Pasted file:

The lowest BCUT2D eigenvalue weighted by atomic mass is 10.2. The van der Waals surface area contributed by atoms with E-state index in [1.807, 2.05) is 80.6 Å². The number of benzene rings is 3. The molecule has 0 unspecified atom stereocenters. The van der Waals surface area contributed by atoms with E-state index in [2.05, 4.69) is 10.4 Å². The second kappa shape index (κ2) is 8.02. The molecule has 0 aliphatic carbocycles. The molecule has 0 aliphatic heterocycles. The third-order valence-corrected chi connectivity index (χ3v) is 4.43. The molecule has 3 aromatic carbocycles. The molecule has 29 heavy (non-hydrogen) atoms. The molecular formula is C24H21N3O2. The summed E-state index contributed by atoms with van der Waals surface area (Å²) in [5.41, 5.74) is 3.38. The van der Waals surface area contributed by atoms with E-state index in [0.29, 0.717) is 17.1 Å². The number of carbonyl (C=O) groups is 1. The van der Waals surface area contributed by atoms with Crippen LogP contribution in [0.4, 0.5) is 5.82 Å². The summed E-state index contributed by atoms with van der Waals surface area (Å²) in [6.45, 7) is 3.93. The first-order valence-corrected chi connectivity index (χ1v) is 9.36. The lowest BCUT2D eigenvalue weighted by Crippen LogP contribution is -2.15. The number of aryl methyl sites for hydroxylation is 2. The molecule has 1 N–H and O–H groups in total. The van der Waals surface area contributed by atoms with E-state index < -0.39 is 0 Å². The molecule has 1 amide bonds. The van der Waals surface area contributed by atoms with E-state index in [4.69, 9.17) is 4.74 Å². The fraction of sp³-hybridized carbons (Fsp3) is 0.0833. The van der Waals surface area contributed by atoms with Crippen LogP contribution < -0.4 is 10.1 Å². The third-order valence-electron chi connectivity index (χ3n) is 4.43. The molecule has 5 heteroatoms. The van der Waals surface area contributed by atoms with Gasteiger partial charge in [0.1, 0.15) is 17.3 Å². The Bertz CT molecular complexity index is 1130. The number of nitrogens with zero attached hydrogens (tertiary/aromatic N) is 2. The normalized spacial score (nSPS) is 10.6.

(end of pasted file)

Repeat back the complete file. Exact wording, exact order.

The lowest BCUT2D eigenvalue weighted by atomic mass is 10.2. The van der Waals surface area contributed by atoms with E-state index in [1.807, 2.05) is 80.6 Å². The number of benzene rings is 3. The molecule has 0 unspecified atom stereocenters. The van der Waals surface area contributed by atoms with E-state index in [2.05, 4.69) is 10.4 Å². The second kappa shape index (κ2) is 8.02. The molecule has 0 aliphatic carbocycles. The molecule has 0 aliphatic heterocycles. The third-order valence-corrected chi connectivity index (χ3v) is 4.43. The molecule has 3 aromatic carbocycles. The molecule has 29 heavy (non-hydrogen) atoms. The molecular formula is C24H21N3O2. The summed E-state index contributed by atoms with van der Waals surface area (Å²) in [5.41, 5.74) is 3.38. The van der Waals surface area contributed by atoms with E-state index in [0.29, 0.717) is 17.1 Å². The number of carbonyl (C=O) groups is 1. The van der Waals surface area contributed by atoms with Crippen LogP contribution in [0.4, 0.5) is 5.82 Å². The summed E-state index contributed by atoms with van der Waals surface area (Å²) in [6.45, 7) is 3.93. The first-order valence-corrected chi connectivity index (χ1v) is 9.36. The lowest BCUT2D eigenvalue weighted by Crippen LogP contribution is -2.15. The number of aryl methyl sites for hydroxylation is 2. The molecule has 1 N–H and O–H groups in total. The van der Waals surface area contributed by atoms with E-state index < -0.39 is 0 Å². The molecule has 1 amide bonds. The van der Waals surface area contributed by atoms with E-state index in [4.69, 9.17) is 4.74 Å². The fraction of sp³-hybridized carbons (Fsp3) is 0.0833. The van der Waals surface area contributed by atoms with Crippen LogP contribution < -0.4 is 10.1 Å². The third-order valence-electron chi connectivity index (χ3n) is 4.43. The molecule has 5 heteroatoms. The van der Waals surface area contributed by atoms with Gasteiger partial charge in [0.1, 0.15) is 17.3 Å². The Bertz CT molecular complexity index is 1130. The number of nitrogens with zero attached hydrogens (tertiary/aromatic N) is 2. The normalized spacial score (nSPS) is 10.6.